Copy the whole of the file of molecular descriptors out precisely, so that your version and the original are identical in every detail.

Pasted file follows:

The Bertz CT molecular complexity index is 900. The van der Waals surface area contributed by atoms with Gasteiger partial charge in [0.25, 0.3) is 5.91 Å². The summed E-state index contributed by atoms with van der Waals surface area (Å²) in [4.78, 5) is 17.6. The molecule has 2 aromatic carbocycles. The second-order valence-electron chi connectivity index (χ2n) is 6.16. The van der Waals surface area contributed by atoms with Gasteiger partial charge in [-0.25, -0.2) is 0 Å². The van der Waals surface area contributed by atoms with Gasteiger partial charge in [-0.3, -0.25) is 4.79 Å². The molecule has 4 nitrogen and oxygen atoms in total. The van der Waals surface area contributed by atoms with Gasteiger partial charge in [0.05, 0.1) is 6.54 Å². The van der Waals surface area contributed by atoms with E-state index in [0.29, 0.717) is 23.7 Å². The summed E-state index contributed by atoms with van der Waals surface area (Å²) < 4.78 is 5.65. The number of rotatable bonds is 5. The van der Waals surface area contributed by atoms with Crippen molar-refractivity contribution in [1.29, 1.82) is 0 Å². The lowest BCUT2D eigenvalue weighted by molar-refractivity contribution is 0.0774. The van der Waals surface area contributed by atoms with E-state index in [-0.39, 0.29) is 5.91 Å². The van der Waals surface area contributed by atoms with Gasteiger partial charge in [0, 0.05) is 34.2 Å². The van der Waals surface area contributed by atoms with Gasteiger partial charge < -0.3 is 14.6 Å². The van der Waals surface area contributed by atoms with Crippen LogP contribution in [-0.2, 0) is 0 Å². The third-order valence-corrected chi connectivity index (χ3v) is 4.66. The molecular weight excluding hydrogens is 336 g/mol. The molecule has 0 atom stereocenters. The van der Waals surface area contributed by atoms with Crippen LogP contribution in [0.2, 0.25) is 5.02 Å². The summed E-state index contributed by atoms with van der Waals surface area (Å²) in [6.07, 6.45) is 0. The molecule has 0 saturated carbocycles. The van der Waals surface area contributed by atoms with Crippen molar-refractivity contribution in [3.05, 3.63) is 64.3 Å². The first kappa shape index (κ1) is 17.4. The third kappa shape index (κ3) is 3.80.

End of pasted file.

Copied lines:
The Bertz CT molecular complexity index is 900. The van der Waals surface area contributed by atoms with Gasteiger partial charge in [0.25, 0.3) is 5.91 Å². The summed E-state index contributed by atoms with van der Waals surface area (Å²) in [4.78, 5) is 17.6. The molecule has 2 aromatic carbocycles. The second-order valence-electron chi connectivity index (χ2n) is 6.16. The van der Waals surface area contributed by atoms with Gasteiger partial charge in [-0.25, -0.2) is 0 Å². The van der Waals surface area contributed by atoms with Gasteiger partial charge in [-0.3, -0.25) is 4.79 Å². The molecule has 4 nitrogen and oxygen atoms in total. The van der Waals surface area contributed by atoms with Gasteiger partial charge in [0.05, 0.1) is 6.54 Å². The van der Waals surface area contributed by atoms with E-state index in [0.29, 0.717) is 23.7 Å². The summed E-state index contributed by atoms with van der Waals surface area (Å²) < 4.78 is 5.65. The number of rotatable bonds is 5. The van der Waals surface area contributed by atoms with Crippen molar-refractivity contribution in [1.29, 1.82) is 0 Å². The lowest BCUT2D eigenvalue weighted by molar-refractivity contribution is 0.0774. The van der Waals surface area contributed by atoms with E-state index in [-0.39, 0.29) is 5.91 Å². The van der Waals surface area contributed by atoms with Gasteiger partial charge in [0, 0.05) is 34.2 Å². The van der Waals surface area contributed by atoms with Gasteiger partial charge < -0.3 is 14.6 Å². The van der Waals surface area contributed by atoms with Crippen LogP contribution in [-0.2, 0) is 0 Å². The third-order valence-corrected chi connectivity index (χ3v) is 4.66. The molecular weight excluding hydrogens is 336 g/mol. The molecule has 0 atom stereocenters. The van der Waals surface area contributed by atoms with Crippen LogP contribution in [0.2, 0.25) is 5.02 Å². The summed E-state index contributed by atoms with van der Waals surface area (Å²) in [6.07, 6.45) is 0. The molecule has 0 saturated carbocycles. The van der Waals surface area contributed by atoms with Crippen molar-refractivity contribution in [3.05, 3.63) is 64.3 Å². The first kappa shape index (κ1) is 17.4. The third kappa shape index (κ3) is 3.80.